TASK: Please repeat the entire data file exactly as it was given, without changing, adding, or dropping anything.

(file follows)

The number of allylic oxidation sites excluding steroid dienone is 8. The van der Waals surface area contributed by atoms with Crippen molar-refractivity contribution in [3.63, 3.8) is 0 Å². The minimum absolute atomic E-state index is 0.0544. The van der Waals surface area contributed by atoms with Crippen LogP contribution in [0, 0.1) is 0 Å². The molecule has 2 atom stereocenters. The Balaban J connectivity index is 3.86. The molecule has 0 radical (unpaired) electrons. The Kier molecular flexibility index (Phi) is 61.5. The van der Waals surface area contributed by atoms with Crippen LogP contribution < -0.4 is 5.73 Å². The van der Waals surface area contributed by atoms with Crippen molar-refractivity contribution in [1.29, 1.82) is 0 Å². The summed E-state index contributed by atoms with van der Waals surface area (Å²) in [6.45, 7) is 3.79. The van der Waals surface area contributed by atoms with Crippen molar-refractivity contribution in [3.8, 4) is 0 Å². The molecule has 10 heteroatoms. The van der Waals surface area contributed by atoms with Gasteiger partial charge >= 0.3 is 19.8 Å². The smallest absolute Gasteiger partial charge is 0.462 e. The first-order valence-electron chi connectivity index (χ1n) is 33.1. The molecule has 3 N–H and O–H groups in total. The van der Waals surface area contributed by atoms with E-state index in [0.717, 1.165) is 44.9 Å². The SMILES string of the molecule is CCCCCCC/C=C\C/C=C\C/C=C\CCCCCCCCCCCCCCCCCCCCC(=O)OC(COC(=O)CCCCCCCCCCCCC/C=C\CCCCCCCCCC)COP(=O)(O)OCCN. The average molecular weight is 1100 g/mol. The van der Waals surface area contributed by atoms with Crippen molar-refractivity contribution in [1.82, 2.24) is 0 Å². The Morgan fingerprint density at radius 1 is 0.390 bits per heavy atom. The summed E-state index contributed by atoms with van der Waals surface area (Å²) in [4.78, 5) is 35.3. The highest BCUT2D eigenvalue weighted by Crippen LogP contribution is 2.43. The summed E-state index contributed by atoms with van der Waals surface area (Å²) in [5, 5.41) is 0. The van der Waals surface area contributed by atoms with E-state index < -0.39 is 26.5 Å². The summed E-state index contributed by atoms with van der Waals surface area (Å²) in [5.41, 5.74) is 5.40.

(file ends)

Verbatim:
The number of allylic oxidation sites excluding steroid dienone is 8. The van der Waals surface area contributed by atoms with Crippen molar-refractivity contribution in [3.63, 3.8) is 0 Å². The minimum absolute atomic E-state index is 0.0544. The van der Waals surface area contributed by atoms with Crippen LogP contribution in [0, 0.1) is 0 Å². The molecule has 2 atom stereocenters. The Balaban J connectivity index is 3.86. The molecule has 0 radical (unpaired) electrons. The Kier molecular flexibility index (Phi) is 61.5. The van der Waals surface area contributed by atoms with Crippen LogP contribution < -0.4 is 5.73 Å². The van der Waals surface area contributed by atoms with Crippen molar-refractivity contribution in [1.29, 1.82) is 0 Å². The summed E-state index contributed by atoms with van der Waals surface area (Å²) in [6.45, 7) is 3.79. The van der Waals surface area contributed by atoms with Crippen molar-refractivity contribution in [3.8, 4) is 0 Å². The molecule has 10 heteroatoms. The van der Waals surface area contributed by atoms with Gasteiger partial charge >= 0.3 is 19.8 Å². The smallest absolute Gasteiger partial charge is 0.462 e. The first-order valence-electron chi connectivity index (χ1n) is 33.1. The molecule has 3 N–H and O–H groups in total. The van der Waals surface area contributed by atoms with E-state index in [0.717, 1.165) is 44.9 Å². The SMILES string of the molecule is CCCCCCC/C=C\C/C=C\C/C=C\CCCCCCCCCCCCCCCCCCCCC(=O)OC(COC(=O)CCCCCCCCCCCCC/C=C\CCCCCCCCCC)COP(=O)(O)OCCN. The average molecular weight is 1100 g/mol. The van der Waals surface area contributed by atoms with Crippen molar-refractivity contribution in [1.82, 2.24) is 0 Å². The Morgan fingerprint density at radius 1 is 0.390 bits per heavy atom. The summed E-state index contributed by atoms with van der Waals surface area (Å²) in [4.78, 5) is 35.3. The highest BCUT2D eigenvalue weighted by Crippen LogP contribution is 2.43. The summed E-state index contributed by atoms with van der Waals surface area (Å²) in [5, 5.41) is 0. The van der Waals surface area contributed by atoms with E-state index < -0.39 is 26.5 Å². The summed E-state index contributed by atoms with van der Waals surface area (Å²) in [5.41, 5.74) is 5.40.